Beyond the structure of the law, infrastructure programmes inevitably run into headwinds in America. There is a substitution effect as the arrival of federal money allows states to step aside and spend less on construction. A recent wave of tax cuts by states has been made possible in part by the spigot of federal cash.
America’s federal system also presents a fiendishly difficult exercise in co-ordination. Broadband spending is one example. Before disbursing most of its funds, the federal government wanted to assess which states needed exactly how much, so it drew up detailed maps of nationwide internet connectivity. It was only this summer—18 months after the law was passed—that the state-by-state allocations were announced. Now, states are going to have to develop their own systems for spending the funds and monitoring progress. “It’s been a wild panoply of states at different stages and needs,” says Shirley Bloomfield, head of an association that represents 850 independent telecoms companies.
Another familiar obstacle is getting permits. The Biden administration has created a special action plan to try to speed up approvals for infrastructure and clean-energy projects. At the same time, though, its appointees in the Environmental Protection Agency have given states more power to block infrastructure projects because of fears about water quality. “The administration’s record on permitting is mixed at best,” says Ken Simonson of the Associated General Contractors of America. An example of states’ willingness to wield vetoes came in September, when regulators in South Dakota rejected a $3.5bn carbon dioxide pipeline that would have run through five states in all. It was a setback for those hoping to see America capture more of its carbon emissions.
Despite the many frustrations, there are some bright spots. Several long-delayed projects are in motion. On November 3rd construction began on a rail tunnel under the Hudson river between Manhattan and New Jersey, though with a cost estimate of $16bn, about a third higher than just two years ago. A nearly $4bn expansion of a bridge linking Kentucky and Ohio is supposed to start next year. In all, the White House says that funding has been announced for more than 40,000 projects around the country. And just in time for all this work, inflation may be coming to heel at last. Construction prices have mostly stopped rising since the start of the year.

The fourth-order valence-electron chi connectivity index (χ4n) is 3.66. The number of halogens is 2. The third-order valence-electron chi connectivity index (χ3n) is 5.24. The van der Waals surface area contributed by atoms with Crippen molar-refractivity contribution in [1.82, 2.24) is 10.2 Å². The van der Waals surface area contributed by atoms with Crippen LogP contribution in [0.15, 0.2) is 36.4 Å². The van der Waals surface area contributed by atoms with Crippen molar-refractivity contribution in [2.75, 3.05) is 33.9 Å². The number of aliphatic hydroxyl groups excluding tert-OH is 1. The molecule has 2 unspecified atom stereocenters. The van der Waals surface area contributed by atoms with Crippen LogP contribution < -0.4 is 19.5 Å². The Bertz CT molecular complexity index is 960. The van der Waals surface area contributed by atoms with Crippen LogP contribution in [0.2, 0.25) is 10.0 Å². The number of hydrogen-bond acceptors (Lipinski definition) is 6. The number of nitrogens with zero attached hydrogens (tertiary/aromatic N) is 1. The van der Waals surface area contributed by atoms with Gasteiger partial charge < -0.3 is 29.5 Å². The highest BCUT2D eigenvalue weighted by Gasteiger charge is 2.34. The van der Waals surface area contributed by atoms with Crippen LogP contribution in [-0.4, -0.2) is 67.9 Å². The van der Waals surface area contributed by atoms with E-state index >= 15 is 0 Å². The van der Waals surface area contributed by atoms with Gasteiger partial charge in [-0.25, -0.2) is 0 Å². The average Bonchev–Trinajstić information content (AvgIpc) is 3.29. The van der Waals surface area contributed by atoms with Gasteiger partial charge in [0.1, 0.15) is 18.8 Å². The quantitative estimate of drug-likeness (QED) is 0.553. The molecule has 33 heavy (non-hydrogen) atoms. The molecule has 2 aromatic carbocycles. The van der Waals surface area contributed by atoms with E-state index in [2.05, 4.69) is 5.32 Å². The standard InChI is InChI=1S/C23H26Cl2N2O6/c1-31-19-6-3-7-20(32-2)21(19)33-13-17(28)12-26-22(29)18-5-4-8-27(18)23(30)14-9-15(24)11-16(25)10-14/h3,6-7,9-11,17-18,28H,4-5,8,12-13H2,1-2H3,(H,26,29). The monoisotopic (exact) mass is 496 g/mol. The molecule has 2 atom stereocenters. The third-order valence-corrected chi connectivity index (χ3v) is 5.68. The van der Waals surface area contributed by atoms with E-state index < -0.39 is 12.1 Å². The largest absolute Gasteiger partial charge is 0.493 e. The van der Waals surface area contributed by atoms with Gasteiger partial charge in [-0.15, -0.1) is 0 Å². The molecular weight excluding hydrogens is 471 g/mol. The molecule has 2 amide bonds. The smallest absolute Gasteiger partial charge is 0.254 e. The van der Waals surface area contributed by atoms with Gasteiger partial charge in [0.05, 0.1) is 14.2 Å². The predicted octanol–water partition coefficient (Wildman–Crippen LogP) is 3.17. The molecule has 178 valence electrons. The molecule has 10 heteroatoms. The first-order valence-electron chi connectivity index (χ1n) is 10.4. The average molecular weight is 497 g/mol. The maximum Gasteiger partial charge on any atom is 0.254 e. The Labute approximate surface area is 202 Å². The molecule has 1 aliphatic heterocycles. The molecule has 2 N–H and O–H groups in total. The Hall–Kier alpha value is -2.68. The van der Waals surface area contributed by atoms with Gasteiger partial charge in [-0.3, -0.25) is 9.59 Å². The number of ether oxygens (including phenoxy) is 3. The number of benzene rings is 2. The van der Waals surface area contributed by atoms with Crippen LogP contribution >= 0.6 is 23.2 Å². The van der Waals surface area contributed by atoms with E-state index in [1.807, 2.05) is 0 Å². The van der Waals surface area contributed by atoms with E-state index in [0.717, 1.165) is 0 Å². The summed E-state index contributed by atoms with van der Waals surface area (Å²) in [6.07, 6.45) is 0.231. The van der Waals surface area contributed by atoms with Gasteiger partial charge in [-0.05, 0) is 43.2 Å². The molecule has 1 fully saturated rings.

Some also think that the infrastructure law may pay other dividends. To manage all the grant applications and the funding, the federal government asked states to establish infrastructure co-ordinators, leading to more joined-up planning for water, roads, energy and more. “It goes against a hundred years of how states have worked,” says Mr Ferrer. “It’s been hard and awkward for them. But it is a better way to do things.”
It is also important to recall the recent historical context: for decades American presidents failed to pass any significant infrastructure legislation. Donald Trump’s repeated pledges of “infrastructure week” when he was in the White House became a running joke. That makes the Biden administration’s efforts akin to “an athlete warming up to the game”, says Adie Tomer, an infrastructure wonk with the Brookings Institution. “It takes time to get it right but they are absolutely doing it.”
If funding does soon start to flow in greater volumes, new challenges will emerge. In rural Vermont, Kurt Gruendling of Waitsfield and Champlain Valley Telecom, a local company, is palpably excited at the prospect of bringing high-speed internet to all its 15,000 customers. He also knows that the next tranche of federal funding for broadband connectivity will be the biggest ever, at $42.5bn nationwide, and is bracing for shortages of both workers and parts. “Everybody is going to be building all at once, in all 50 states,” Mr Gruendling says. Then again, after a slow start to America’s big infrastructure push, that would be a good headache to have. ■